While radio was an “always on” medium, now we are a “ubiquitous” medium. Our business is changing to think about all the different distribution channels and technologies consumers need to access audio, always. We have started a “Station of the Future” effort to ensure that our technology investments are optimizing distribution channels and personalization for our listeners, including commitments to AM/FM, but leveraging 5G and cloud-based partners for content distribution.
RedTech: Costs are increasingly an issue for businesses around the world. How is technology helping to reduce operating costs for radio businesses?
Foss: Like most media companies, Audacy is leveraging several new technologies to better manage costs for storage, processing and distribution as we increase the amount of content we have available for listeners.
We have leveraged automation capabilities to simplify content creation, first-party data and AI to ensure personalization and relevant recommendations, and new software mechanisms for monitoring and risk mitigation. All of these capabilities enable us to expand business services and content access without increasing costs for our markets and business units.
The other major shift in costs is from studios to remote locations — by remote, I mean our talents’ kitchens, basements and home studios. Like so many other media companies, since the pandemic, we have reduced facility footprints by allowing talent and producers to work from home while maintaining content quality.
RedTech: Can you see a time when AM and FM distribution of audio becomes obsolete?
Foss: No — as we know, the most reliable way to reach listeners in times of crisis is still an AM/FM radio. We have stations across the U.S. that deliver critical information about public safety, weather and emergency alerts that have saved lives. Our commitment to the American people is that we will always have news available on the most robust and field-proven technologies available. We may continue to move and create new entertainment programming for our digital distribution and platforms, but we know that as a first responder for critical information, AM/FM is tried and true.
All of these [technological] capabilities enable us to expand business services and content access without increasing costs for our markets and business units.
RedTech: Radio’s longest listening hours and its largest revenue slice comes from its dominant position on the car dashboard. How do you expect that to change in the future?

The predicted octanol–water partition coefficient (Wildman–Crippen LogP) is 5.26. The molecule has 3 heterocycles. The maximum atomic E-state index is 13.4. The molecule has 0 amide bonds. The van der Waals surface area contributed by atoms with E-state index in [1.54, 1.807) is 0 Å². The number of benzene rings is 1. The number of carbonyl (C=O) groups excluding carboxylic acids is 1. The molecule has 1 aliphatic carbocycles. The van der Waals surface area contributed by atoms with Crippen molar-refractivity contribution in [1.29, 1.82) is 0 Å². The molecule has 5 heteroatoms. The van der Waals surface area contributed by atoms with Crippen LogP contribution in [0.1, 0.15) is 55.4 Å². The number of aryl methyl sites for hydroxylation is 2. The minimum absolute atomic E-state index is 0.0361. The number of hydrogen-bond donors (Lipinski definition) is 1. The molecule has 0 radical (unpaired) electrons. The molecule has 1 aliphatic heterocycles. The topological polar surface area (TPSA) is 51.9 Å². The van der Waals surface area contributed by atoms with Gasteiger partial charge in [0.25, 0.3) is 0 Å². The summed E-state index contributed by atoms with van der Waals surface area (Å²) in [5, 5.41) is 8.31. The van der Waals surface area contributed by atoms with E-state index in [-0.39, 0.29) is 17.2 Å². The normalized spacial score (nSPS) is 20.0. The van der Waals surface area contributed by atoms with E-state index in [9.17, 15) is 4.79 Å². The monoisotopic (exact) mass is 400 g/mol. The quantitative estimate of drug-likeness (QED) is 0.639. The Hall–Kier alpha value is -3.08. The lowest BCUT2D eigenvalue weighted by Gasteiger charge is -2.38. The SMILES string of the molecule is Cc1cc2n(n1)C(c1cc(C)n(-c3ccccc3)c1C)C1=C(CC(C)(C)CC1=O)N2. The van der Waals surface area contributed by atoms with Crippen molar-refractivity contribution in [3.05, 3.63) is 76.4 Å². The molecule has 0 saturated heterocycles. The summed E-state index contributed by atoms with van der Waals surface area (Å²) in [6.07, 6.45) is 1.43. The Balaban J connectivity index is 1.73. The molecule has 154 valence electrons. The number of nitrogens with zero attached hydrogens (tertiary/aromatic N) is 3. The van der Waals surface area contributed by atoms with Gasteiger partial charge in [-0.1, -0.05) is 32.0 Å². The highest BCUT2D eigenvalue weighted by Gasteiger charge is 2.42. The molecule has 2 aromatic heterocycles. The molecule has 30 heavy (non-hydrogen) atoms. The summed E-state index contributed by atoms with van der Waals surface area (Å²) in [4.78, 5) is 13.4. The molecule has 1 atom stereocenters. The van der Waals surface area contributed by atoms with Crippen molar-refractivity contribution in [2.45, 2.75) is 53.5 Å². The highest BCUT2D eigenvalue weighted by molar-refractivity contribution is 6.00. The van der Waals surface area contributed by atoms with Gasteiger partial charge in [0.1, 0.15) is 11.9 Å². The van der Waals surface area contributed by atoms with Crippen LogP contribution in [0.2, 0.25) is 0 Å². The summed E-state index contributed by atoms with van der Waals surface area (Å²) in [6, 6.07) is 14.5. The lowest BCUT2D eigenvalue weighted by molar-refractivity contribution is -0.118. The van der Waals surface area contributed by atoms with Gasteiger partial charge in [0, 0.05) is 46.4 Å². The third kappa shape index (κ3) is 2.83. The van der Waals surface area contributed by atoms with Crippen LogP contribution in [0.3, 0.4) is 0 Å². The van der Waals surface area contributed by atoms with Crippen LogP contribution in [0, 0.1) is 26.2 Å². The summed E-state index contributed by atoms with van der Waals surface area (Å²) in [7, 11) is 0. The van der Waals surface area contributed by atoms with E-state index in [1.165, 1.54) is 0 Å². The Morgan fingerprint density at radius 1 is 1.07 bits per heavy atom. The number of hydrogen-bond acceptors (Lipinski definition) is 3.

Foss: While many still consider the car the dominant place where listeners consume radio/audio, we at Audacy beg to differ. In Audacy’s recent market study, “The State of Audio: The Disruptors,” we learned that drive time has morphed into “me time,” meaning that listeners have found ubiquitous access attractive. In essence, audio is the U.S.’ number-one reach medium, no matter how or where you are listening, as consumers could find their favorite audio program on their phone, desktop, smart speaker, connected TV and many more ways. Audio is reaching consumers outside of the car — and that is not going to change.
As commute times have decreased, listening has increased so that total audio reach is now larger than that of television by 3%. And individual listening increased by more than one hour, to 16 hours and 14 minutes a week, which indicates consumers are plugging in and listening more than commute times.
And for advertisers, we have proven that one channel just isn’t enough. Radio listeners actually listen to the ads in the audio stream — 61% — and 64% of podcast listeners actually approve and appreciate the support advertisers provide their creators. This is all about listening everywhere and not just in the car. So how is radio listening going to change? We at Audacy know it already has.
RedTech: Software is at the heart of new technologies supporting the evolution of radio and audio businesses. Is there an area that you believe software engineers should be spending more of their time, money and focus on, to support radio and audio businesses?
Foss: The major shift in radio/audio is the concept of listener control. Many digital-native services have perfected recommendations for listeners: “If you listen to X artist, you will love Y artist!” But video has taught us that consumers want to stop, start, rewind, share and chat with TV talent and content. Software engineers, especially at Audacy, need to have a deep understanding of user experience and design to best serve our “control-oriented” consumers. Every piece of code must connect to a consumer behavior. Many engineers know how to code, problem solve and innovate, but all of our solutions must be through the lens of consumer control, which is clearly design and UI/UX.
Sarah Foss is featured in the Jan/Feb 2023 issue of RedTech magazine. Read the full issue magazine here.